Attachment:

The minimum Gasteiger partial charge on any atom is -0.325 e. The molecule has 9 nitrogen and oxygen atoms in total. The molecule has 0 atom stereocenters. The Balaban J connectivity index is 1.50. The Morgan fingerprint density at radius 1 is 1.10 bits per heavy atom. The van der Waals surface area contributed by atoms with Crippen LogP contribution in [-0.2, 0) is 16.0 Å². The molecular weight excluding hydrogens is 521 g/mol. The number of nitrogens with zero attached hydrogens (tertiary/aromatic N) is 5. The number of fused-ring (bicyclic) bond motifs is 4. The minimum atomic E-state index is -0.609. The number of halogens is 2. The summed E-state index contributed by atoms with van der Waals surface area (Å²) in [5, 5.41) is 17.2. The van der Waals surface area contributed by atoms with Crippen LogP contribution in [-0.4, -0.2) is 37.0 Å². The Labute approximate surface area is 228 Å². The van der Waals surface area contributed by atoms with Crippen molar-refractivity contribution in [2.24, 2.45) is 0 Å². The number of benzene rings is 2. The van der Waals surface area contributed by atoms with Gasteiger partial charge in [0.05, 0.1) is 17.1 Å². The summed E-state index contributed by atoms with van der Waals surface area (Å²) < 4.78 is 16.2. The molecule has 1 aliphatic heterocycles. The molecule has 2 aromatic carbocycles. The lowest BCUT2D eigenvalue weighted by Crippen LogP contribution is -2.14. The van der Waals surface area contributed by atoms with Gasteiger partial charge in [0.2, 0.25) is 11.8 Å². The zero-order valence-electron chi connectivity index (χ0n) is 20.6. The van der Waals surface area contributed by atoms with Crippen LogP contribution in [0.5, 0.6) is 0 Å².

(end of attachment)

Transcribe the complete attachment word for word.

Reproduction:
The minimum Gasteiger partial charge on any atom is -0.325 e. The molecule has 9 nitrogen and oxygen atoms in total. The molecule has 0 atom stereocenters. The Balaban J connectivity index is 1.50. The Morgan fingerprint density at radius 1 is 1.10 bits per heavy atom. The van der Waals surface area contributed by atoms with Crippen LogP contribution in [-0.2, 0) is 16.0 Å². The molecular weight excluding hydrogens is 521 g/mol. The number of nitrogens with zero attached hydrogens (tertiary/aromatic N) is 5. The number of fused-ring (bicyclic) bond motifs is 4. The minimum atomic E-state index is -0.609. The number of halogens is 2. The summed E-state index contributed by atoms with van der Waals surface area (Å²) in [5, 5.41) is 17.2. The van der Waals surface area contributed by atoms with Crippen LogP contribution in [-0.4, -0.2) is 37.0 Å². The Labute approximate surface area is 228 Å². The van der Waals surface area contributed by atoms with Crippen molar-refractivity contribution in [2.24, 2.45) is 0 Å². The number of benzene rings is 2. The van der Waals surface area contributed by atoms with Gasteiger partial charge in [0.05, 0.1) is 17.1 Å². The summed E-state index contributed by atoms with van der Waals surface area (Å²) < 4.78 is 16.2. The molecule has 1 aliphatic heterocycles. The molecule has 2 aromatic carbocycles. The lowest BCUT2D eigenvalue weighted by Crippen LogP contribution is -2.14. The van der Waals surface area contributed by atoms with Gasteiger partial charge in [0.2, 0.25) is 11.8 Å². The zero-order valence-electron chi connectivity index (χ0n) is 20.6. The van der Waals surface area contributed by atoms with Crippen LogP contribution in [0.5, 0.6) is 0 Å².